Whenever asked, I hesitate to tell people what I do because when a young man says: “I’m a gynecologist,” he never seems to be taken quite so seriously. “No, really, I am” – “Oh.” Instead, I opt for the more charming “I deliver babies” line. Works every time.
And why is that? What about birth and babies triggers a sense of astonishment in people? Whatever it is, it seems to magically soften even the roughest exteriors. Because everything stops for that one instant when a new life comes into the world. Just for a moment, we forget about our problems, our stresses, and our pains. We’re unthreatened and uninhibited. There does not seem to be a more natural, honest, and unrestrained expression of love and emotion than new parents welcoming their children into the world. Watching a father cry and a grandmother break down in tears as they hold their own future in their hands is unparalleled in the human experience.
During my short time on the receiving end of life, I’ve had the incredible privilege of delivering poor and rich moms, experienced and first-time moms, single and same-sex moms, native and immigrant moms, famous moms, and even convict moms. At all hours of the day and all seasons of the year. Hail or storm – you can bet we’ll be there on this most important day of your life. And in that privileged position, I have learned that birth is a great unifier. In that sense, we’re not more special than each other. In a world where we are constantly pushed to stand out and move ahead of others lies the greatest irony: When it matters, we are all the same.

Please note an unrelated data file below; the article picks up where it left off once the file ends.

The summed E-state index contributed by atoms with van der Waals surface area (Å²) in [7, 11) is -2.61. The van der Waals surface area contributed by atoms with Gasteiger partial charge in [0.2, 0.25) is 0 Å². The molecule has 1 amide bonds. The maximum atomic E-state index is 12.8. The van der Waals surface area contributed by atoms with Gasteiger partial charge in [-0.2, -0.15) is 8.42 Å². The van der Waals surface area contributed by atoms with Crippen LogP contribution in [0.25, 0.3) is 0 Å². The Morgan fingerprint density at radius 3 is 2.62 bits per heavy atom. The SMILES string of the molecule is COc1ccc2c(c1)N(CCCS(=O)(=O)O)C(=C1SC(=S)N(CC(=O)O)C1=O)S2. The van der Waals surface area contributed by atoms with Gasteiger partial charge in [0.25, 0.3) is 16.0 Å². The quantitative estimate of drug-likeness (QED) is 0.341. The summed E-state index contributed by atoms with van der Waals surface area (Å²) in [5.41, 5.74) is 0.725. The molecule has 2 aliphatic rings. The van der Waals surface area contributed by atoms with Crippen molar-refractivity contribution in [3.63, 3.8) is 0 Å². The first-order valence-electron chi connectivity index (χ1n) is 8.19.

We all swam our way into life in a great pool of amniotic fluid, unable to walk, speak, and fend for ourselves. At birth, we knew no prejudice, no bias, or discrimination. And upon being placed in mom’s arms, we learned our first and most important lessons: We’re meant to soothe, love, and be there for one another. That is what truly matters.
Had I chosen a different career path, I would be missing out on the truer miracle of life: Meeting those whose pursuit of happiness amidst adversity had been successful – even if for only a moment – in bringing them from the brinks of despair to the heights of love. Giving birth was the transformation of that effort into a life-long binding contract of bliss, and I would forever be that witness, attesting and validating struggles, which made room for future freedom and peace.
I don’t know you, but let me tell you something about yourself you may not think about so much. The day you were born, you cried, and that cry warmed the hearts of those waiting impatiently for you. At least for an instant, their world stopped, and you were at the center of it – because you matter.
As trainees, we have unpredictable schedules. Sometimes we work days; others, we work long nights. As the weekends come by, my best friend inevitably asks me: “Who’s showing up this week at work, Batman or Bruce Wayne? This week Batman is showing up to catch babies. And frankly, there’s nothing else I’d rather be doing at 3 a.m.
Jacques Balayla is an obstetrics-gynecology physician.
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